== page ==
• You are comfortable with public speaking or training groups, and would like to expand your knowledge and skills, to be able to advise your communities and networks on issues around privacy and data protection.
  • You have strong online and offline networks and support other organisations and individuals who could benefit from digital security and privacy advice.
  • You are the kind of person who understands the tech, or are a techie/hacker, but don’t necessarily know how to explain digital security and privacy issues so that others can understand and practice it.
  • You understand and practise digital security and privacy but want to update and further strengthen your tech and training skills.
  • You are a workshop facilitator or are training on closely related topics and consider yourself tech-savvy, and want to add digital security and privacy from a gender perspective to your skill-set.

Read the rest of this entry »

From the FemTechNet listserv:
Journal of Peer Production (JoPP) — CFP for Special Issue on Feminism and (Un)Hacking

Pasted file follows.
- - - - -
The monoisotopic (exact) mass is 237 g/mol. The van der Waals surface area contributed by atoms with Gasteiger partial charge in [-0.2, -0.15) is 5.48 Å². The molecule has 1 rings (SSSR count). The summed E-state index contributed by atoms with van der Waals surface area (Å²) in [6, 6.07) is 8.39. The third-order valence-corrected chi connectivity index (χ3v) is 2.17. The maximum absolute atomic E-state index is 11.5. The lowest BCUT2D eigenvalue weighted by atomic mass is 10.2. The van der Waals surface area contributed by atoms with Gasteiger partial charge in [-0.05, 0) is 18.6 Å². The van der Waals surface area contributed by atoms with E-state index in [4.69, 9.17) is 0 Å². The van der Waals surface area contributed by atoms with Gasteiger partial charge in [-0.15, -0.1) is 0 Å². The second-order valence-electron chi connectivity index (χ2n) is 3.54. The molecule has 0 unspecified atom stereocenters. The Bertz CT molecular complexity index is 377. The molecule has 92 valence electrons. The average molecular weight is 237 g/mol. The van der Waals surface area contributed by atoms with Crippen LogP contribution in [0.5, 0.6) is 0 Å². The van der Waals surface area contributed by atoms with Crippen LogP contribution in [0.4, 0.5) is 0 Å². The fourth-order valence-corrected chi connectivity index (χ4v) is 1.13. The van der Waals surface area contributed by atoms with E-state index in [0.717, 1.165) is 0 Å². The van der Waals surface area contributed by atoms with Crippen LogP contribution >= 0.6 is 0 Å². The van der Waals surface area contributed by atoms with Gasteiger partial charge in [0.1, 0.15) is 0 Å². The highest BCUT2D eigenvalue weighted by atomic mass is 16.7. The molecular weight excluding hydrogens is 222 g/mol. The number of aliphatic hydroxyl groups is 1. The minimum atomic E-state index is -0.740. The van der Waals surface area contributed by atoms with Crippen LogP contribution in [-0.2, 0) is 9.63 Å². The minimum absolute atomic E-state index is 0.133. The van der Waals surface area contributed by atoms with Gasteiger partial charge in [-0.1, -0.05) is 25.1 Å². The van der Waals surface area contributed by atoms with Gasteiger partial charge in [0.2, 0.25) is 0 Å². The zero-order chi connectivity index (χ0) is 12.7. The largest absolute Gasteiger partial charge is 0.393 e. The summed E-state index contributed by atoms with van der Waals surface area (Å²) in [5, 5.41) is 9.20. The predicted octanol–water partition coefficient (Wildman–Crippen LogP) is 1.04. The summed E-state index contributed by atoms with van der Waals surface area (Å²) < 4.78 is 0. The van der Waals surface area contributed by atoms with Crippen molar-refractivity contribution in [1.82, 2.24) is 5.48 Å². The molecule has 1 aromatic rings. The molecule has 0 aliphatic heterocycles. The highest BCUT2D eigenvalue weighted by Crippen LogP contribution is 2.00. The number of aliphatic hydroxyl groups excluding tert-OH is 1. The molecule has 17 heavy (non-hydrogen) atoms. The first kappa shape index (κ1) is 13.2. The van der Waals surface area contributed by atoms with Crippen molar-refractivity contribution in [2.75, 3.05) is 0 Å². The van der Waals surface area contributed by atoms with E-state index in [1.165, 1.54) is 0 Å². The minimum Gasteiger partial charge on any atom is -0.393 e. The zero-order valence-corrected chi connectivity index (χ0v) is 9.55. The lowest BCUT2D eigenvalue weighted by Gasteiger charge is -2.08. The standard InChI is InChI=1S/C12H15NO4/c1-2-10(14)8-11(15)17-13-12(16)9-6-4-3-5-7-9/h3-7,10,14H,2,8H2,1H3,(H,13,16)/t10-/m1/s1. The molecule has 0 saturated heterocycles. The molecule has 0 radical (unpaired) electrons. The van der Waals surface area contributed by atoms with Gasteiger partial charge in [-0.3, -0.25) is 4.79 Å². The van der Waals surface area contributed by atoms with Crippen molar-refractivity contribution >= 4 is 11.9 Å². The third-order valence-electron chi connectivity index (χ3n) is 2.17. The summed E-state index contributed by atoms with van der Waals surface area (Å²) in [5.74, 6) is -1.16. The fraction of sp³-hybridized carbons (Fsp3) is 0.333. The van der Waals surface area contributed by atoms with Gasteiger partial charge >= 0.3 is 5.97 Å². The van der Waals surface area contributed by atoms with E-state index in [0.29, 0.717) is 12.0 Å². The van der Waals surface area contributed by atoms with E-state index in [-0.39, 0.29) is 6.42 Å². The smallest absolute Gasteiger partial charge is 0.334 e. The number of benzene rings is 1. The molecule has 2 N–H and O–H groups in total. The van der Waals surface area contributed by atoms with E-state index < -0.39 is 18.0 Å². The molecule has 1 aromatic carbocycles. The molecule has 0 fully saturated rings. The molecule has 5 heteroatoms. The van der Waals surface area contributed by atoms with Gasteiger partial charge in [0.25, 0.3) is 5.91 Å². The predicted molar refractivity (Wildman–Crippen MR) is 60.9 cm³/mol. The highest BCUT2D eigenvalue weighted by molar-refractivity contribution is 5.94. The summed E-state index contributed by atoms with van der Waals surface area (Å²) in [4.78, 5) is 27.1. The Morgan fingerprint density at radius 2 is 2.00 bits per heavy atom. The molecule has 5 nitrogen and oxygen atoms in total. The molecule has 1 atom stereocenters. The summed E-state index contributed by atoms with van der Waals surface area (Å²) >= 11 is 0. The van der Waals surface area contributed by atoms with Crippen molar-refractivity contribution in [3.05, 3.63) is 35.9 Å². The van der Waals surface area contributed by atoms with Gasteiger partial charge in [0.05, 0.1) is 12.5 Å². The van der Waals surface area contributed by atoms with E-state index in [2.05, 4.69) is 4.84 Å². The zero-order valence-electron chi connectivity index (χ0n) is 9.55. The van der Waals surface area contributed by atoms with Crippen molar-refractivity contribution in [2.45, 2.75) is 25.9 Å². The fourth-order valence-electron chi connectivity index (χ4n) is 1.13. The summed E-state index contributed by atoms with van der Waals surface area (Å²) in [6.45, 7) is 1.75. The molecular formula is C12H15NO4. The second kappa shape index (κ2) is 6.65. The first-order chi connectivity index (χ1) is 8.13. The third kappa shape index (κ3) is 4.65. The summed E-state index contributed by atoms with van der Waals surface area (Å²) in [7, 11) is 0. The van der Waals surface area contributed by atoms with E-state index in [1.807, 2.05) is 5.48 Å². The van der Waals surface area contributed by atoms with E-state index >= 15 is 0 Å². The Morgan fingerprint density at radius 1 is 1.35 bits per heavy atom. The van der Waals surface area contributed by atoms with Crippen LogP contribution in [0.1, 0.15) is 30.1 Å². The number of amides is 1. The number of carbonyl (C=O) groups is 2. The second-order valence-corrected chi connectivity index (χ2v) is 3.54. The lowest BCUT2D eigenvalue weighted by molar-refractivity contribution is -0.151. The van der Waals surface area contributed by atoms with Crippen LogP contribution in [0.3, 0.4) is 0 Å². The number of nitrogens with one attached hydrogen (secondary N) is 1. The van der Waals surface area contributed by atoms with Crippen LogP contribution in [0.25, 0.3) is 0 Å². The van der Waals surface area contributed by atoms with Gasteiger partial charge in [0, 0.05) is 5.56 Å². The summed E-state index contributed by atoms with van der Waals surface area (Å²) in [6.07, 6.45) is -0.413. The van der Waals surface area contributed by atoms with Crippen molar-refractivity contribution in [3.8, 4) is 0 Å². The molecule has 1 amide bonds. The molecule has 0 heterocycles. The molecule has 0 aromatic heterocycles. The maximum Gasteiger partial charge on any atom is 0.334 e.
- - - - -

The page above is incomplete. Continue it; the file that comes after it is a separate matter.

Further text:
Editors: Shaowen Bardzell, Lilly Nguyen, Sophie Toupin

There has been a recent growth in interest in feminist approaches to practices like hacking, tinkering, geeking and making. What started off as an interest in furthering representations of women in the technical fields of computer science and engineering, often along the lines of liberal feminism, has now grown into social, cultural, and political analyses of gendered modes of social reproduction, expertise, and work, among others. Practices of hacking, tinkering, geeking, and making have been criticized for their overtly masculinist approaches, often anchored in the Euro-American techno-centers of Silicon Valley and Cambridge that have created a culture of entrepreneurial heroism and a certain understanding of technopolitical liberation, or around the German Chaos Computer Club (CCC).